MEMORANDUM AND ORDER
NORMA L. SHAPIRO, J.
Commercial Union Insurance Companies brought this diversity action under 28 U.S.C. § 1332 against its insured Wayne T. Metzinger and his wife, Jeannie Di Brino Metzinger. Plaintiff is seeking a declaration that Mrs. Metzinger is not entitled under her husband's insurance policy to uninsured motorist and/or underinsured motorist benefits for personal injuries and property damage arising out of an automobile accident. Plaintiff also asks this court to enjoin defendants from bringing their claims to arbitration. Plaintiff has now moved for summary judgment pursuant to Fed.R.Civ.P. 56. For the reasons set forth below, the court denies plaintiff's motion.
On September 17, 1981, Mrs. Metzinger was driving a vehicle owned by her husband and insured by plaintiff. Mrs. Metzinger's car was involved in an accident with a truck owned and operated by Joseph Dougherty ("Mr. Dougherty"), trading as Doc's Towing ("Doc's"). The truck carried $100,000 liability insurance from another insurer.
Defendants filed suit against Mr. Dougherty and Doc's in the Court of Common Pleas of Philadelphia County, in August, 1983. Their complaint alleged that Mr. Dougherty's truck, negligently operated, caused the accident in which Mrs. Metzinger sustained serious bodily harm. That action is still pending.
By letter of April 15, 1985, defendants advised plaintiff that they were seeking uninsured motorist benefits. Plaintiff then filed suit in this court for a declaratory judgment that Mrs. Metzinger was not entitled to these benefits and an injunction against arbitration of her claims.
Plaintiff does not dispute that Mr. Metzinger's policy insured his wife against bodily injury and property damage caused by accidents involving either underinsured or uninsured vehicles.
However, plaintiff contends that under Pennsylvania law an insured cannot claim underinsured benefits if the other vehicle carries at least the minimum insurance required by statute. Defendants concede that Doc's carried at least the then statutory minimum insurance and deny that they are seeking to recover underinsured motorist benefits. Rather, they allege that they are entitled to uninsured motorist benefits because a hit-and-run vehicle was also involved in the accident and Doc's liability insurance is inadequate to compensate Mrs. Metzinger for her losses and injuries. Plaintiff responds that defendants cannot now claim uninsured motorist benefits because in their action in state court they failed to allege that a third vehicle was involved in the accident.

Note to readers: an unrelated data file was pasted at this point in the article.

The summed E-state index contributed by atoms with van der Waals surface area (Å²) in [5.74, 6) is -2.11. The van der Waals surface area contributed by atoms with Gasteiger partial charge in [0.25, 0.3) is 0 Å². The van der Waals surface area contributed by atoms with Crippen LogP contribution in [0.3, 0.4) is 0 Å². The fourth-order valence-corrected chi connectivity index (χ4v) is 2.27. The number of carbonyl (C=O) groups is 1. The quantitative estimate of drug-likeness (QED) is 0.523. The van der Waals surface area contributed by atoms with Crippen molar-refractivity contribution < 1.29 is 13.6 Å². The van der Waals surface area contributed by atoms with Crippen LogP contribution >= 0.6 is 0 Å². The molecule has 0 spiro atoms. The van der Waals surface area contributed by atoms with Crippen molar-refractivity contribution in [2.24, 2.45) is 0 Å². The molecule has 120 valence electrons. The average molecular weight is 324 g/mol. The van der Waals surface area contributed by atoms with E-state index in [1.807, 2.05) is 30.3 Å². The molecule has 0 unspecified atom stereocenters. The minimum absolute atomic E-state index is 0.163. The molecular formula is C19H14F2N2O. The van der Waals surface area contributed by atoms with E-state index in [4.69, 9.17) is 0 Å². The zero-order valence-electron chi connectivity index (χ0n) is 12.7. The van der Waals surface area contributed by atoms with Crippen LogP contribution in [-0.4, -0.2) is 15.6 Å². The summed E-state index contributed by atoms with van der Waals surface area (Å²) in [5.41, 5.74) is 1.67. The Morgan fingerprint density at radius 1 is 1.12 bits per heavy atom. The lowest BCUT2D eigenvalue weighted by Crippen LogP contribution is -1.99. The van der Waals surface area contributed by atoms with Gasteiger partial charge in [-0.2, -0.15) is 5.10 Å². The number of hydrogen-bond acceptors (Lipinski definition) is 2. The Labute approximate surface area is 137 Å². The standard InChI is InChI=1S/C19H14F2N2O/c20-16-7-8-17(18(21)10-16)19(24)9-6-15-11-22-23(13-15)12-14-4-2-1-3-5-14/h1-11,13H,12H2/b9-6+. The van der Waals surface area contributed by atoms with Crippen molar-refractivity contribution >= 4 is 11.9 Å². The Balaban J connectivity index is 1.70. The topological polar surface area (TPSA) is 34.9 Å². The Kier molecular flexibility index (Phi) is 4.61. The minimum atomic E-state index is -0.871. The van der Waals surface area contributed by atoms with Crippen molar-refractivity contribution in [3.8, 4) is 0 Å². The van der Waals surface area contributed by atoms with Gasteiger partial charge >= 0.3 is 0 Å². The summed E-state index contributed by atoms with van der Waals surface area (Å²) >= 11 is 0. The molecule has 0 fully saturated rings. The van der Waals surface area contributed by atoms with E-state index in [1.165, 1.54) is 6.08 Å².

Under Fed.R.Civ.P. 56, the party moving for summary judgment has the burden of establishing that there are no genuine issues of material fact and that it is entitled to summary judgment as a matter of law. Hollinger v. Wagner Mining Equipment Co., 667 F.2d 402, 405 (3d Cir. 1981). Summary judgment is a "drastic remedy" and the court is required to resolve any doubts as to the existence of genuine issues of fact against the moving party. Id. Moreover, the inferences to be drawn from the facts set forth in the materials supporting the motion must be viewed in the light most favorable to the party opposing the motion. Id.
In support of this motion, plaintiff offers the depositions of Mrs. Metzinger (Exhibit E) and Mr. Dougherty (Exhibit F) taken in the state court proceeding. These depositions fail to demonstrate the absence of a genuine issue of material fact. Mrs. Metzinger and Mr. Dougherty, the driver of Doc's truck, were travelling in opposite directions prior to the accident. Mrs. Metzinger's deposition testimony was that she did not know whether any other vehicle was in front of, alongside, or behind Doc's truck at the time of the accident (Exhibit E, p. 13). Viewed in the light most favorable to defendants, Hollinger, 667 F.2d at 405, this admits nothing more than Mrs. Metzinger's lack of knowledge.
Mr. Dougherty's deposition is inconsistent and leaves doubt about the circumstances contributing to the accident to which he would testify at trial. For example, he testified that the back left tire of his truck -- the portion of the vehicle closest to the double yellow line -- remained in his lane three or four feet from the line. (Exhibit F, p. 14). The truck was turned about thirty degrees to the right. (Exhibit F, p. 26). He also testified that about a foot and a half of the truck extended over the double yellow line and that the sling was the part of the truck that made contact with Mrs. Metzinger's car. (Exhibit F, p. 15). If the tow truck's sling projected about a foot and a half from the rear of the truck (Exhibit F, p. 26) and the back left tire stayed in Mr. Dougherty's lane some three or four feet from the double yellow line (Exhibit F, p. 14), it is not clear that the truck or the sling could have projected into the opposite lane.
Mr. Dougherty also testified that the sling was in his lane and not in the lane in which Mrs. Metzinger had been travelling:
Q: Did the rear of your truck that is, the sling, enter the opposing lane of travel?
A: . . . I could not see that far back behind me, but I didn't feel that it was over that far.